For a week or ten days the Met Office forecast a mixture of snowy and sleety weather, with the sleet/snow balance shifting as the days passed, but there was one constant – the promise of a fine Saturday. This looked to be perfect timing as my son Finlay was keen to get a taste of Scottish snow before heading off to another four and a half months of African heat in Malawi.

When Friday’s weather arrived it brought much heavier snow than had been originally predicted, even prompting Renfrewshire and Glasgow to issue an ‘abandon ship before the roads are blocked’ email to all teaching staff. Saturday’s promise was still there though and despite the freshness and heaviness of the snow, with all its attendant difficulties and dangers, we’d take it up. We opted for the ridgy and local Ben Vorlich, hoping both that the snow would be safer and that we’d be able to get to the car park without too many problems on the road.

Gordon, Fin and I set off from Inveruglas at 9:30, hopeful now that we might get up something. This confidence took a first dip as, crossing the A82, we passed the first of the defeated parties. We passed the second about 10 minutes later as we came underneath the railway and began the climb up the dam road. They had been beaten by waist deep snow at the bottom of Ben Vane. Maybe Vorlich wouldn’t be so bad? So we carried on, encouraged by the tracks ahead of us, until we realised that there were as many footprints coming back as going on. But, we’d go on and see, we were the SCC after all (and a guy called Davie from Paisley who tagged along with us).

Start the treadmill

We followed a trail up to about 300m where its makers had had enough – Ben Vorlich was bad. But now it was our turn, so we ploughed on through deep snow, picking out a meandering route between anything which suggested shallower snow: a few grass tussocks, a boulder, a little ridge, and avoided dodgy looking slopes by sticking below the safety offered by crags. It was hard going. After 3 hours we still hadn’t got onto the ridge. Several chest-deep breast-stroke sessions later and I was becoming doubtful that we ever would. But the going gradually improved, we got up onto the ridge and the world opened up, with the views down to the dam and out to the West. Here we met another couple who had had enough and were heading back down to the dam. They said they’d been passed by yet another beaten group. We wondered. But now at least we would be able to take advantage of someone else’s hard work for a bit – so we did.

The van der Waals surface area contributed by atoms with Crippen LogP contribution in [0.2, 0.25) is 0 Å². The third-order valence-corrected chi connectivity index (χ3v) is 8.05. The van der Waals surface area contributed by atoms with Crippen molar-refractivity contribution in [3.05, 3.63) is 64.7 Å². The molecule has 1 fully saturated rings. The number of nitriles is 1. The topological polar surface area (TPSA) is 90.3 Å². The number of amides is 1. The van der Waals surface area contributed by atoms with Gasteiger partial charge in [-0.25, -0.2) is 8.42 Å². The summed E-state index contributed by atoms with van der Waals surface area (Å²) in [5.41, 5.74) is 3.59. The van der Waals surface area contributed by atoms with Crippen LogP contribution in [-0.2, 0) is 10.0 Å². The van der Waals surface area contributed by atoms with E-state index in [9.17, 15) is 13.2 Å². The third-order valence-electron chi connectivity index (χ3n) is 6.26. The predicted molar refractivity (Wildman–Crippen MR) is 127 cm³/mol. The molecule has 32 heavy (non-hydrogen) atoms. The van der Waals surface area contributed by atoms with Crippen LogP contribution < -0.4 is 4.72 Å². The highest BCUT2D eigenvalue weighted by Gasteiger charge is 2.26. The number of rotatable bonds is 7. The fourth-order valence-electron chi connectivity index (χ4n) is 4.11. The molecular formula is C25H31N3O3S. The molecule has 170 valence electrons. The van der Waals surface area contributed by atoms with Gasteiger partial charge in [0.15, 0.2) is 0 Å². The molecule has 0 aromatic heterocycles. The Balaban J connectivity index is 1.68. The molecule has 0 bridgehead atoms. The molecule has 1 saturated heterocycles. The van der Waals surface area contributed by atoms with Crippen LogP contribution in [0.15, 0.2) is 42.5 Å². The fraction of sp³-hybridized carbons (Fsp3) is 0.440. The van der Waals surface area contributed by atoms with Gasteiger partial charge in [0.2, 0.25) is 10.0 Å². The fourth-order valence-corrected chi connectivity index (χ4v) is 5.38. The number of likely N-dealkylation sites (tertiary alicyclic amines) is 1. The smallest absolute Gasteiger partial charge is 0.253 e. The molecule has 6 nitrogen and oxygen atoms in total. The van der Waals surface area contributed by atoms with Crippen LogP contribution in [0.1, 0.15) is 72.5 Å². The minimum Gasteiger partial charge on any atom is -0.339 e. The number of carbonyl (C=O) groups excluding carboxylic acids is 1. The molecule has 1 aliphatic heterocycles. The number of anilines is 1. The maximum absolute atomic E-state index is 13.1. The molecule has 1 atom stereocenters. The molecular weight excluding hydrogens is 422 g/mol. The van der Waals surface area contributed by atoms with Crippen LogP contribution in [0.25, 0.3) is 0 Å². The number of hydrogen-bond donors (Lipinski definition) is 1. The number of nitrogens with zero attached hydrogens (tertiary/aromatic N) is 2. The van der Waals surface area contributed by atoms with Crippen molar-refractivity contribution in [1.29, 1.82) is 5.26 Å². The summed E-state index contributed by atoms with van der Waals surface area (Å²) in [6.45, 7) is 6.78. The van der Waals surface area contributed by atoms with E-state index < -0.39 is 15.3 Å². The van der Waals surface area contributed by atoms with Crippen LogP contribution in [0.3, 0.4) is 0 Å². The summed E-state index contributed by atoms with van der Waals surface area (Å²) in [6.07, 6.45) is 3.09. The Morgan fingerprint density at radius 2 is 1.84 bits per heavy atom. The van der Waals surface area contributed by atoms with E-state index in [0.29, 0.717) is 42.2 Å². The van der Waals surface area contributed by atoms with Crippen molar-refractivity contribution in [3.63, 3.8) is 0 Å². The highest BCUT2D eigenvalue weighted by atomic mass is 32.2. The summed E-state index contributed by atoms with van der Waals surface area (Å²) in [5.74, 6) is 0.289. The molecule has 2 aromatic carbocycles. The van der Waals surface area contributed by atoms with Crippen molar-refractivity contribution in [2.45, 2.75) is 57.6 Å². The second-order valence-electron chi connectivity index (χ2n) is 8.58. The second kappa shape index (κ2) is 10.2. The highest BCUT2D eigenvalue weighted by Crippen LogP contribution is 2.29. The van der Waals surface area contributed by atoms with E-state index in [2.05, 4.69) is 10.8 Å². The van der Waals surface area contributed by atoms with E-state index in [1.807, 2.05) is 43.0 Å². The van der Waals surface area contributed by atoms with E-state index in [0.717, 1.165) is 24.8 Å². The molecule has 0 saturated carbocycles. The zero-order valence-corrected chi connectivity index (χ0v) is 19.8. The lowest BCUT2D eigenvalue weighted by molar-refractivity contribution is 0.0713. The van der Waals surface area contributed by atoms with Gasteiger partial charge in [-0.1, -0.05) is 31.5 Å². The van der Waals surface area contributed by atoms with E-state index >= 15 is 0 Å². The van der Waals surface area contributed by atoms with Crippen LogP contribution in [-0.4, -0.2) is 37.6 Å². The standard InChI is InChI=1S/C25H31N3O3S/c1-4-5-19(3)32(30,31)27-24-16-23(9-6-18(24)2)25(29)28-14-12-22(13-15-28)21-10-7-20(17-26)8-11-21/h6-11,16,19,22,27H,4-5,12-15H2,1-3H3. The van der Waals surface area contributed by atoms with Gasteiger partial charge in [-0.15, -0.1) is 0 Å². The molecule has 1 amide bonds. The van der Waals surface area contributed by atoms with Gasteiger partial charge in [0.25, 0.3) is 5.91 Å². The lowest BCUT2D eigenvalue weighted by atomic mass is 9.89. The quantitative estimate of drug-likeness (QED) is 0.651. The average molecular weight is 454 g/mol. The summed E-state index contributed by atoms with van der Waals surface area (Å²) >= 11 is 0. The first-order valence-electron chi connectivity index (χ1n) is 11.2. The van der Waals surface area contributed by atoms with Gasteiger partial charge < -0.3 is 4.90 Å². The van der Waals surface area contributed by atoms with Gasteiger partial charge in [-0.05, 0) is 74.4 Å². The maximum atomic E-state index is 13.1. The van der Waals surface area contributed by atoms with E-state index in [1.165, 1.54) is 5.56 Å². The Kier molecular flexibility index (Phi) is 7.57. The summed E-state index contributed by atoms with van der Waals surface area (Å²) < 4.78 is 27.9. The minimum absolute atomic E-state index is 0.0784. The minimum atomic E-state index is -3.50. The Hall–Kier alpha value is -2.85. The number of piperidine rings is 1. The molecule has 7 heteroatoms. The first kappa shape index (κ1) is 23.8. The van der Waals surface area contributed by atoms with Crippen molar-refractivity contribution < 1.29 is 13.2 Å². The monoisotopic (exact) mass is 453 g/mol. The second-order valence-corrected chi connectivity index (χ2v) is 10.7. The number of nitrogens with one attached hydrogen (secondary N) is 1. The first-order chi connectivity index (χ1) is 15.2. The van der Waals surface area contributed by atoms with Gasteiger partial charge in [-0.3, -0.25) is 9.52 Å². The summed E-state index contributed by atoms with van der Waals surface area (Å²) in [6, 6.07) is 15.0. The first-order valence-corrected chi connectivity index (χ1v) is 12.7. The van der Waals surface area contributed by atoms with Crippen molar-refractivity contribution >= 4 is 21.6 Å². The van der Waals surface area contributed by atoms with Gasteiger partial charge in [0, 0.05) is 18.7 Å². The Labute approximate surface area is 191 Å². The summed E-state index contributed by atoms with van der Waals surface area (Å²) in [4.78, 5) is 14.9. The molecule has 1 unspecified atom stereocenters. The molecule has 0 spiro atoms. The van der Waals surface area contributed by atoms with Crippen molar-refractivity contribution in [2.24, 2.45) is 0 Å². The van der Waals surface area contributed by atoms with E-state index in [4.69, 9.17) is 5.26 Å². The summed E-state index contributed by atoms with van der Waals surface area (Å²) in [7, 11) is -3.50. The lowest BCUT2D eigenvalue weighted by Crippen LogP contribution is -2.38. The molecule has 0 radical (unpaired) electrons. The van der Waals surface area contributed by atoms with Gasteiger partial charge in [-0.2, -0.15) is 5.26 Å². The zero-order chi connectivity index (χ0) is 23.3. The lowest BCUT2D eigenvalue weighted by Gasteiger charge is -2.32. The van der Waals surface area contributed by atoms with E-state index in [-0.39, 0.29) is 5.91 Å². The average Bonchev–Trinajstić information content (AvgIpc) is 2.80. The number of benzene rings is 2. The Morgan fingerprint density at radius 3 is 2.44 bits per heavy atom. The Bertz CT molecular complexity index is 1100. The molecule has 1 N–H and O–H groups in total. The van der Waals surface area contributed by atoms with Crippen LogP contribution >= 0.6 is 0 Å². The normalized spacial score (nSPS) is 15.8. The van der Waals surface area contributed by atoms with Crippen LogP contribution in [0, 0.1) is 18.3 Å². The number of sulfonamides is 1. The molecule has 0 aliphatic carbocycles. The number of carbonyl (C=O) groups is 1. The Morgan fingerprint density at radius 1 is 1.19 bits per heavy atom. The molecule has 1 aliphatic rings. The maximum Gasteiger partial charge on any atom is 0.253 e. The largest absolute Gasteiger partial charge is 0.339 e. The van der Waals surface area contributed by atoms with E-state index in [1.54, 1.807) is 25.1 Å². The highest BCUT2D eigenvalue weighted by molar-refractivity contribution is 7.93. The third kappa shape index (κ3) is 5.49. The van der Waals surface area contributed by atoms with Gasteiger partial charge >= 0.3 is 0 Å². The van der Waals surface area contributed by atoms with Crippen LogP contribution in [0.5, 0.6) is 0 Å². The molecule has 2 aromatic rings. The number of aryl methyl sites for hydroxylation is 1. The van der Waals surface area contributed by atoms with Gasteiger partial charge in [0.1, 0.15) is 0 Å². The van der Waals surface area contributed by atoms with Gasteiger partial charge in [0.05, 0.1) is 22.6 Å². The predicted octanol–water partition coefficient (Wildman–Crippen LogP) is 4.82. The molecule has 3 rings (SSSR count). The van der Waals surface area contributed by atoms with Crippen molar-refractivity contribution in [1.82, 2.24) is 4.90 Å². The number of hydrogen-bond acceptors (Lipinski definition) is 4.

Beautiful mountaineers

We followed the trail for a couple of hundred metres to where it marked the limit of another group’s frustrations. Again we were back to breaking new ground, but it was a beautiful day – hardly a breath of wind and 360 degrees of clear skies – a perfect blue window in weeks of grey. After only a short distance we¬† were out of the snow, into the crampons and onto the neve, for the luxury of some actual walking to the top.

On the 3 hour return trip

After 5 hours of trudging we claimed the summit in the name of the SCC, narrowly ahead of a group coming up from Ardlui. It was a great day out – a rare treat to be on a pathless and largely trackless hill – a chance to play at pioneers.

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